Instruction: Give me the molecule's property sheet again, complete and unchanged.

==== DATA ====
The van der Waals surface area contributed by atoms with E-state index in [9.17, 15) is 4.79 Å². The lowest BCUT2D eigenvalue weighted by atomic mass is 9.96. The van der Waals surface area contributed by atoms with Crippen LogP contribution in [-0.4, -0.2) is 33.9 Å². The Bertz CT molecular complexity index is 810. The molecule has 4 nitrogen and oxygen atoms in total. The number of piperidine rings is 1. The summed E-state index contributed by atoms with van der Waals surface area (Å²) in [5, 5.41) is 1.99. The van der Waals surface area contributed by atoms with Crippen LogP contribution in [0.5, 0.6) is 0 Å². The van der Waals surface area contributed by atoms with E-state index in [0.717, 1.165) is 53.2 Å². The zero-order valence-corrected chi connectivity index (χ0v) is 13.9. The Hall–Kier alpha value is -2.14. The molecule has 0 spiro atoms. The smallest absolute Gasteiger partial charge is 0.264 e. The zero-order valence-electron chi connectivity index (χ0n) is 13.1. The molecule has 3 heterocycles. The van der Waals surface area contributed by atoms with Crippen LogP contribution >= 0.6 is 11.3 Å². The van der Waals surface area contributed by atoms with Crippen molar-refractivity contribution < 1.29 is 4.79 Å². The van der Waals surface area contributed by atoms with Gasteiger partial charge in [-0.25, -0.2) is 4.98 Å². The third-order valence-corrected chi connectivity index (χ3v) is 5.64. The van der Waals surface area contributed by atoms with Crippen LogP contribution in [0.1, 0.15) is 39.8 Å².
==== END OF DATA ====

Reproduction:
The van der Waals surface area contributed by atoms with E-state index in [9.17, 15) is 4.79 Å². The lowest BCUT2D eigenvalue weighted by atomic mass is 9.96. The van der Waals surface area contributed by atoms with Crippen LogP contribution in [-0.4, -0.2) is 33.9 Å². The Bertz CT molecular complexity index is 810. The molecule has 4 nitrogen and oxygen atoms in total. The number of piperidine rings is 1. The summed E-state index contributed by atoms with van der Waals surface area (Å²) in [5, 5.41) is 1.99. The van der Waals surface area contributed by atoms with Crippen LogP contribution in [0.5, 0.6) is 0 Å². The van der Waals surface area contributed by atoms with E-state index in [0.717, 1.165) is 53.2 Å². The zero-order valence-corrected chi connectivity index (χ0v) is 13.9. The Hall–Kier alpha value is -2.14. The molecule has 0 spiro atoms. The smallest absolute Gasteiger partial charge is 0.264 e. The zero-order valence-electron chi connectivity index (χ0n) is 13.1. The molecule has 3 heterocycles. The van der Waals surface area contributed by atoms with Crippen LogP contribution >= 0.6 is 11.3 Å². The van der Waals surface area contributed by atoms with Crippen molar-refractivity contribution < 1.29 is 4.79 Å². The van der Waals surface area contributed by atoms with Gasteiger partial charge in [-0.25, -0.2) is 4.98 Å². The third-order valence-corrected chi connectivity index (χ3v) is 5.64. The van der Waals surface area contributed by atoms with Crippen LogP contribution in [0.1, 0.15) is 39.8 Å².